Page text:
Job searching is stressful. However, last year added a pandemic and furlough schemes to the mix. 

The UK unemployment rate increased up to 5.1%  throughout the months leading into December and company payroll numbers are down 726,000. Almost three-fifths of those unemployed were younger than 25. In total, 1.74 million people were unemployed from October to December, up 454,000 from the same quarter in 2019. 

Jonathan Athow, ONS deputy national statistician for economic statistics, said "Our survey shows that the unemployment rate has had the biggest annual rise since the financial crisis."  

Furlough has also added in uncertainty on measuring those who are working or are looking for work. When the furlough scheme ends, there will be an estimated six million people wondering what will happen to them. The Bank of England forecast the unemployment rate rising even higher up to 7.8% later in the year. 

As someone who falls right in between a Millennial and a Gen Z (I was born in 1997), I can empathize with my fellow peers. Younger generations in the U.K are more likely to work in the sectors most severely impacted by the crisis, such as hospitality, the care sector, retail, and the service industry. The younger generations will have the most challenges emerging after lockdown. 

 

The Millennials had a rough time with their careers, with the last recession ruining their career prospects. The 2008 financial crises left them coming into their adulthood with a pessimistic job market, while they were left with an enormous amount of student debt. Furthermore, Millennials are struggling to buy their first home amid high price-to-income ratios. Unlike previous generations, the Millennials face problems of accumulating wealth, buying properties, and starting families. 

With this pandemic, the Millennials are left once again with a failing worldwide economy. The generation should be in the prime of their careers, yet they are facing the bulk of layoffs from jobs, no equity in housing, lacking much savings or a strong career to fall back on.  

Gen Z's are facing a similar situation that the millennials faced with the last recession. They are coming out of college into an economy that has left them stranded. Some Gen Z's are trying to assimilate to online learning, which has been very difficult. 

Right before the pandemic, Gen Z's were coming into economies with low unemployment. After the pandemic, entry-level jobs were rescinded and internships were cancelled. According to the Pew Research Center, Gen Z's were the most likely generation to be laid off during lockdowns. Their ages from 18-24 made them very vulnerable in most industries. However, unlike the Millennials, most Gen Z's aged 19-21 who have not entered the work force might be spared from career setbacks and financial ruin if the economies of most countries are able to bounce back this summer. However, if the pandemic is prolonged, they will face a similar outcome as the Millennials.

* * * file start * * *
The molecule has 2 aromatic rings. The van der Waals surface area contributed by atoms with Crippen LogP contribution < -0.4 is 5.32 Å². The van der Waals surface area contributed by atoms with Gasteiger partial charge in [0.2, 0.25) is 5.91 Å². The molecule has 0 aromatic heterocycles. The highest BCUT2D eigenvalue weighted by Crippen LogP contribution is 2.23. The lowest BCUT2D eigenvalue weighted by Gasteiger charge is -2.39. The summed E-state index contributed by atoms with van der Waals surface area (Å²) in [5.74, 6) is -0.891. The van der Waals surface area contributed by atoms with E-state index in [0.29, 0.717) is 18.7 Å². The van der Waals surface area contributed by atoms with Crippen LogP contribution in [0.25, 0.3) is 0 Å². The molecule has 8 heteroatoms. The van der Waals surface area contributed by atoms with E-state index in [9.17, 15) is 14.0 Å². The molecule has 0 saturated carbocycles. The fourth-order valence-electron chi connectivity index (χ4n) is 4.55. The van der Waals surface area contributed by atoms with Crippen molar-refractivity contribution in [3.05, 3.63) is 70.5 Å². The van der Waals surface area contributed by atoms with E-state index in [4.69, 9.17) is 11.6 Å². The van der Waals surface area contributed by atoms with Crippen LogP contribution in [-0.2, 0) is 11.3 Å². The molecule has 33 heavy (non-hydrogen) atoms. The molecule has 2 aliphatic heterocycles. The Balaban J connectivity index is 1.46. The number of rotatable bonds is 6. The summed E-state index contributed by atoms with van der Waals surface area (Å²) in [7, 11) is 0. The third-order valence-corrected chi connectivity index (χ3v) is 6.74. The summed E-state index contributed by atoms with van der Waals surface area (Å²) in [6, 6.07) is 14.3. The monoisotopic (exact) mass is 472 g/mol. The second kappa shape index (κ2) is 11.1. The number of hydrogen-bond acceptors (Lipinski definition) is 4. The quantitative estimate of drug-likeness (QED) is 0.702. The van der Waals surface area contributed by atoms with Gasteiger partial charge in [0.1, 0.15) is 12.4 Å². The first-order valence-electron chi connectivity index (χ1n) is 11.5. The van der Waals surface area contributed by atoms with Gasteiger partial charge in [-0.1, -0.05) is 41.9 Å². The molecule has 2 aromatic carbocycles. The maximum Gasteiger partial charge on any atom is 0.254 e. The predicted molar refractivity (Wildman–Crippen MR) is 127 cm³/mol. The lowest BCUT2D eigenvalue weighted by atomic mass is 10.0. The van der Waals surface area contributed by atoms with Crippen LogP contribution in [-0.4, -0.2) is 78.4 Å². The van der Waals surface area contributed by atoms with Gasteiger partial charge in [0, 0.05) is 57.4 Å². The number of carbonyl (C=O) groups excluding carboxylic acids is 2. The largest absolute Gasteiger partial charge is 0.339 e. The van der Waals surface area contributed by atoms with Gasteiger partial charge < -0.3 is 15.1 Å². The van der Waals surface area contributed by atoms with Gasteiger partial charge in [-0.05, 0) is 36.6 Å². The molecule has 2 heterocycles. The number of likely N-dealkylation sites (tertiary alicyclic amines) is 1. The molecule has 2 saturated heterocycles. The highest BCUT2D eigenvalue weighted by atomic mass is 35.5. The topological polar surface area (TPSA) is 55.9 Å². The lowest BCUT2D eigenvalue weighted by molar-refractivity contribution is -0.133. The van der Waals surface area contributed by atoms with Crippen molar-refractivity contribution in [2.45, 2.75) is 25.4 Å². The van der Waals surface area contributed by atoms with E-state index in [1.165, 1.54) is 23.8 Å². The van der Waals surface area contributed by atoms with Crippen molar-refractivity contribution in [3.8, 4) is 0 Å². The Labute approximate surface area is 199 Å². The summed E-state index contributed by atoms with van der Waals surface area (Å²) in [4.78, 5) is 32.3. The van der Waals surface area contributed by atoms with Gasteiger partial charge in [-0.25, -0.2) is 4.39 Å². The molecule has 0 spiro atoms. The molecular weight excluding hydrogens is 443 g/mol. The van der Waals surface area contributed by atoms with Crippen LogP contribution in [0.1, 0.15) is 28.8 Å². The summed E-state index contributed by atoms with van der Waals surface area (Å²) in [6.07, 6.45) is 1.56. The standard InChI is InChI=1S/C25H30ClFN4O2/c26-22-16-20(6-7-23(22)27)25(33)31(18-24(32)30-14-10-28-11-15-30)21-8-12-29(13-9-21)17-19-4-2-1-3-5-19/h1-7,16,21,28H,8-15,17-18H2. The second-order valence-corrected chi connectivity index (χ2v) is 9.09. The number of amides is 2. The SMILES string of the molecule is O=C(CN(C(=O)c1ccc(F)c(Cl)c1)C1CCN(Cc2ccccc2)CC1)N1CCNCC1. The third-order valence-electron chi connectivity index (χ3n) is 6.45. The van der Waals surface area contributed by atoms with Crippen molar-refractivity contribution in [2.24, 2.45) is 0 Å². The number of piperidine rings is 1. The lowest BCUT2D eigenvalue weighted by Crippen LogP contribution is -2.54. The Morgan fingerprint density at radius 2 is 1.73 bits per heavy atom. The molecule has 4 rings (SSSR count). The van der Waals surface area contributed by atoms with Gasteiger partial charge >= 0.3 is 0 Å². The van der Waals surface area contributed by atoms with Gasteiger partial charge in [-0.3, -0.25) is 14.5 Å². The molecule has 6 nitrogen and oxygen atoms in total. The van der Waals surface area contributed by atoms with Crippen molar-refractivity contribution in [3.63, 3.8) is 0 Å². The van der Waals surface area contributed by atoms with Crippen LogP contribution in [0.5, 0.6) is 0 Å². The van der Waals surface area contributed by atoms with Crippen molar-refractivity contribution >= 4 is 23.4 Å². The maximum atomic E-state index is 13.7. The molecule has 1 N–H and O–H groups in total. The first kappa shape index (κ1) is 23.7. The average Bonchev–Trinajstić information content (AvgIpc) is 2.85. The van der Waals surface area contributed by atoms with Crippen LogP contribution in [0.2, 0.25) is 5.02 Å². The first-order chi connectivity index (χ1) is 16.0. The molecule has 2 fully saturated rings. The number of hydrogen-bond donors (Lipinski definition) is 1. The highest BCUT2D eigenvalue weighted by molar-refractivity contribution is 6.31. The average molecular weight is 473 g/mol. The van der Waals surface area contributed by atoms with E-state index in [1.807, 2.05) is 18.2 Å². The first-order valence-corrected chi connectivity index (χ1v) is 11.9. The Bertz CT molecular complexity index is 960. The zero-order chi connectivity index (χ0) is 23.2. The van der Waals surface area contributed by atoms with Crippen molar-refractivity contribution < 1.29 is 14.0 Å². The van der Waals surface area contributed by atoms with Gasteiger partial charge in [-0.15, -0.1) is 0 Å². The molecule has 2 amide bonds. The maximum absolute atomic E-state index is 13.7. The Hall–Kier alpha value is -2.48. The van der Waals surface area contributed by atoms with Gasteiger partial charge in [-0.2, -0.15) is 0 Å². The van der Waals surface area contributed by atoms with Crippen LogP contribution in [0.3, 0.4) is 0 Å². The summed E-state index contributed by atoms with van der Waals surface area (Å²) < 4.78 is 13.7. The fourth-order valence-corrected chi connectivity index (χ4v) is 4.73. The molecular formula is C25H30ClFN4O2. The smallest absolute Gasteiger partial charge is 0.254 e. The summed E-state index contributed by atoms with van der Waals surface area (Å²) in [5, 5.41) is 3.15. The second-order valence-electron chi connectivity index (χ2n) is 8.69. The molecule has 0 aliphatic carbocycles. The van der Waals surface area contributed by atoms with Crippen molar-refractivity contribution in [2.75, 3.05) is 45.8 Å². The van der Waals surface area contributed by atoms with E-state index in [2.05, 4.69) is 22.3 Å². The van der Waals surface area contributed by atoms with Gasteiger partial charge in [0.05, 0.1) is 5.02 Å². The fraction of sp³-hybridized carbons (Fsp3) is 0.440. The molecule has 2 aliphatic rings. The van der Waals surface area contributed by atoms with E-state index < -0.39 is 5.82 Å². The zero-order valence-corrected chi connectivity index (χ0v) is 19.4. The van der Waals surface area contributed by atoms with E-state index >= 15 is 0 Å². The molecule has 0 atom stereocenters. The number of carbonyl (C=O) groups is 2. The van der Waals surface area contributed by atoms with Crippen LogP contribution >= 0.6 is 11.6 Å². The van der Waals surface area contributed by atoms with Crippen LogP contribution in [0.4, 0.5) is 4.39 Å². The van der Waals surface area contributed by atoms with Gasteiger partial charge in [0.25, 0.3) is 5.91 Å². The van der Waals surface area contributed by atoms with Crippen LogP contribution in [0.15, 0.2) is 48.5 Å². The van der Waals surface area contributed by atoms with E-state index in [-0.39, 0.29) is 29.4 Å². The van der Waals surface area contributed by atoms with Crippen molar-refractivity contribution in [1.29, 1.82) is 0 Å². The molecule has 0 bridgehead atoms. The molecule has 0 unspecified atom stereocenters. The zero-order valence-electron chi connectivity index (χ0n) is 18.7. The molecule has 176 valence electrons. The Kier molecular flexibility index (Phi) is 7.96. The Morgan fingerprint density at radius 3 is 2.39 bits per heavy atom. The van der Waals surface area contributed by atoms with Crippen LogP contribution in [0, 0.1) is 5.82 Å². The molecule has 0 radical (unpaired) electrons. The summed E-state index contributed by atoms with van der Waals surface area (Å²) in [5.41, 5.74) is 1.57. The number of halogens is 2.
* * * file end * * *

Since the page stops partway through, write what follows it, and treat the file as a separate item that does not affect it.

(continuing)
It is obvious that covid impacts the physical health of the older population, but the younger generations have been impacted in terms of financial health. I think it is important to recognize that younger generations are dealing with a lot of uncertainties about their future. Gen Z's and Millennials are suffering with their mental health because of online learning and unemployment. Some countries are doing what they can to help the younger generation and their financial health.  

U.S President Biden has stated he supports the plan to cancel $10,000 worth of student debt per borrower, after canceling $1 billion worth of student debt for students who were misled, defrauded, or otherwise harmed by predatory colleges and universities. He has also cancelled student loan repayments until September of 2021 to give students relief during the pandemic. 

In the budget for 2021, Rishi Sunak said it was "vital" to continue to get younger people back to work. The chancellor plans to include a "flexi-job" apprenticeship scheme that will allow apprenticeship to work with a number of different employers in one sector.  

Currently, firms are given £2,000 for every new apprentice under 25 and £1,500 over 25, in addition to a £1,000 grant firms are getting in another project. Rishi Sunak promises to increase the cash incentive for firms up to £3,000 for an apprentice, regardless of age. In total, the government plans £126 million investment to allow more than 40,000 apprentices. 

The plans proposed will allow the younger generation to get back onto their feet.  Here at Polestar we will shortly be taking on another career starter as will hopefully many other firms as we come out of lockdown.